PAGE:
Amelia Marie: Our Happy Girl

Oh Miss Amelia. I’m sorry this is delayed, my dear girl but we have been so busy doing family things together this summer and fall.

While we call her our happy girl now, she wasn’t always that way. She was very vocal during her time at the NICU and it took her a bit longer than her siblings to graduate.

Amelia was our Baby B and from what I know from behind the blue curtain, Dr. Hoyson had to work a lot of angles to get her out. She was the largest at 3lbs 12oz. In those first few days of the NICU she had some green aspirate, which eventually normalized. Aspirate is when a baby has food that hasn’t been digested still in her belly hours after being fed.

All of our babies also had brain scans because they were born before 32 weeks. Ava and Owen had nothing unusual on their scans but Amelia had a few things of note. She had a level one brain bleed and another object appeared on the screen that they couldn’t name or identify. They would do another brain scan to see if they could get a better look and consult the Children’s Hospital Neurology team. When a doctor tells you they see a mass or cyst of some sort and they have never seen it before, its a bit terrifying. I was already worried about the brain bleed but learned that a level one was nothing to worry over.  It took a few days before the neurologist came to visit and she determined that Amelia had a Rathkes Cleft Cyst on her pituitary gland. The only concern was that it could affect her growth later in life and we may need to do an occasional MRI.


Being preemie parents you learn a lot more information about your children than if you had a full term baby. The infant medical community never scans the brains of full term, healthy children, so there is truly no benchmark to compare. Full term babies could have small brain bleeds and we would never know how these things can affect them the rest of their lives.

Amelia’s time in the NICU was relatively uneventful. She was the first of our trio to drink from a bottle. It was an incredibly emotional moment for me as most milestones were.  Amelia did have reflux which caused her to have the occasional bradicardia. She went on and off oxygen throughout her stay and we always felt like she would take a few steps forward and then backward. She loved her nurses though. We joke that is why she wanted to stay as long as she did. Perhaps it was the extra snuggles and bubble baths?

After Owen went home, things became the most complicated. It was hard to have two of our babies at home while one was still at the hospital. We just wanted our family to be complete and reunited. No matter if I was at home or the hospital, I never felt like I was in the right place. Mike was home now so we could at least divide and conquer. I actually remember breaking down with my NICU friends because I was just ready to be done being there.

Amelia’s biggest hurdle was eating 2 ounces of breast milk 16 times in a row or for 2 straight days. She was now 6.5 pounds. It was the first time, and I’m sure there will be many more of these, where I found myself thinking that if I could do this for her, I would. But thus, she needed to do it on her own. There was concern that something greater was wrong and since they wanted to do an MRI after she was discharged to look at the cyst anyway, they decided to do it now instead. We received great news! Not only was nothing new found, but her brain bleed and the cyst were both gone!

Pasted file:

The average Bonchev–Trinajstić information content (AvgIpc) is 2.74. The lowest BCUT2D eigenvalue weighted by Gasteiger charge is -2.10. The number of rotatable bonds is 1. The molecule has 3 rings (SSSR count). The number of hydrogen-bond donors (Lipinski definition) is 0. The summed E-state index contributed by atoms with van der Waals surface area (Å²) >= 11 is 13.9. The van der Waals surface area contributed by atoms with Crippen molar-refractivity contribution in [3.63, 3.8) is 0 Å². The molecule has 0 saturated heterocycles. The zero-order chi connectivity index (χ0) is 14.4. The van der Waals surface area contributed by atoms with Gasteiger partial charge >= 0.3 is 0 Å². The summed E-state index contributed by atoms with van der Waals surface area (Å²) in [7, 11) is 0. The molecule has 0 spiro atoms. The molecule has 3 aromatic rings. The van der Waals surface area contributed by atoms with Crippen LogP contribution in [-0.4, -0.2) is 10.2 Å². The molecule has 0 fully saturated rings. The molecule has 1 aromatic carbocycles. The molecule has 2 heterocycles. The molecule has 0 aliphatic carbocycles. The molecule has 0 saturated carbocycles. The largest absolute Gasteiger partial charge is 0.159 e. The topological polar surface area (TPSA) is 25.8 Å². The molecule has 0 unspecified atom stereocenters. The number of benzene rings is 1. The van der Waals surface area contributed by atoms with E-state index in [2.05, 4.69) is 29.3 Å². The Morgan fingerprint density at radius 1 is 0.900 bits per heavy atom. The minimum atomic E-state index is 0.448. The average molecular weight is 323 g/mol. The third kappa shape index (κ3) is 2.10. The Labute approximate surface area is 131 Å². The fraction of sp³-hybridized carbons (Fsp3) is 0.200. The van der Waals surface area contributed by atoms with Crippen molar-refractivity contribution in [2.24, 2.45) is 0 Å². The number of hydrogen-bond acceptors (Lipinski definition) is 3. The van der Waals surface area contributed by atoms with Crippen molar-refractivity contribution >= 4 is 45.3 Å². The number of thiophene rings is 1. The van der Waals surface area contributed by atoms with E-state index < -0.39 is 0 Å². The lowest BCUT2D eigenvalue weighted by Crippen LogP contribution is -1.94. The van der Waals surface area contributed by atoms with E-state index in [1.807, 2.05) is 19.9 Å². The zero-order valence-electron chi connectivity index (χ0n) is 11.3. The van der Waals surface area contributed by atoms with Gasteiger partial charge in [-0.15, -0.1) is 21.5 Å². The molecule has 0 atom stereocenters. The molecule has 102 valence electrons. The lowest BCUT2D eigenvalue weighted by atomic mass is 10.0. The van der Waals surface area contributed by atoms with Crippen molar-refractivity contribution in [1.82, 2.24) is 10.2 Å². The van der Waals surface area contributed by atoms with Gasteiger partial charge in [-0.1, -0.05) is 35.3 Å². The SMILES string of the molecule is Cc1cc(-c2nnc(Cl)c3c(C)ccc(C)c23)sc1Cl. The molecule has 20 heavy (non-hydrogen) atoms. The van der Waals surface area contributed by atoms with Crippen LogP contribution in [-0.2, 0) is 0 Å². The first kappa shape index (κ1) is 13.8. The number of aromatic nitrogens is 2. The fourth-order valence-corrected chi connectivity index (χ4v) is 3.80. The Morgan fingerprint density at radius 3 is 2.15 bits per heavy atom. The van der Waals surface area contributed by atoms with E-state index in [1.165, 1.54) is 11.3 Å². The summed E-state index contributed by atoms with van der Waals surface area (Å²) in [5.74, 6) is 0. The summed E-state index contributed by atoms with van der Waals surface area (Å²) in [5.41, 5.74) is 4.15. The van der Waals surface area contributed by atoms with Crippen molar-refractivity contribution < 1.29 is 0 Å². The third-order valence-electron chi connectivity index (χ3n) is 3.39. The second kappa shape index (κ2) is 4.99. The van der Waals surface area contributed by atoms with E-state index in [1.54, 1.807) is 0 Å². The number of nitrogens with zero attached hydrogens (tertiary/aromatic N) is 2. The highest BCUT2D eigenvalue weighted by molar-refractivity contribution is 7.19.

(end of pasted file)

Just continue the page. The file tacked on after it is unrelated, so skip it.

She still needed to complete this task, so we talked with the doctors on how she would conquer this milestone. They decided to let her eat on demand instead of every 3 hours. If she kept gaining weight she would get to come home. Our vocal girl let everyone know when she was hungry, often exhausting herself yelling and therefore struggled to coordinate her suck, swallow and breath. But, she finally got it! She kept up her weight and ate on her own terms. On July 23, 2018, she came home at 38 weeks and three days.

Amelia remained very vocal when she first came home but soon turned into the laid back baby she is today. She learned to self-soothe with her thumb and she could sleep anywhere. You can always count on her to sleep all night long and complain very little. She loves a good snuggle and shows so much kindness towards her siblings. If someone is sad, she always offers a hug or a favorite stuffed animal.

She was the first to fully crawl and is our most social child. Amelia will certainly be pulling the other two onto the playground to meet other kids. She is very fascinated by the big kids at the park and could follow them around all afternoon. Amelia loves dogs and can spot one a mile away. Her Mimi has taught her (and her siblings) that we tell all dogs, but especially her Uncle Lincoln, “no, no barking.” So the moment she spots a dog she immediately shakes her finger and barks in reply.

She makes other interesting sounds which has earned her the nickname “tooka” because she walks around saying “tookatookatookatooka.” It doesn’t matter her mood she says it when she is happy or even when she’s expressing her dissent. It makes us chuckle that she had such difficulty eating at first because now she turns nothing away. You can always count on her to clean her plate and try anything, including vegetables.

We have loved watching her personality bloom and while she may not have started out as the happiest girl, she has come around to be funny,  kind and so very spirited.

3 thoughts on “Amelia Marie: Our Happy Girl

  1. Rose McD

    At 5 weeks of age my son was diagnosed with RSV. He was hospitalized while his sister was home. I cried all the way to AGH leaving her with dad, and cried all the way home leaving him with capable nurses.


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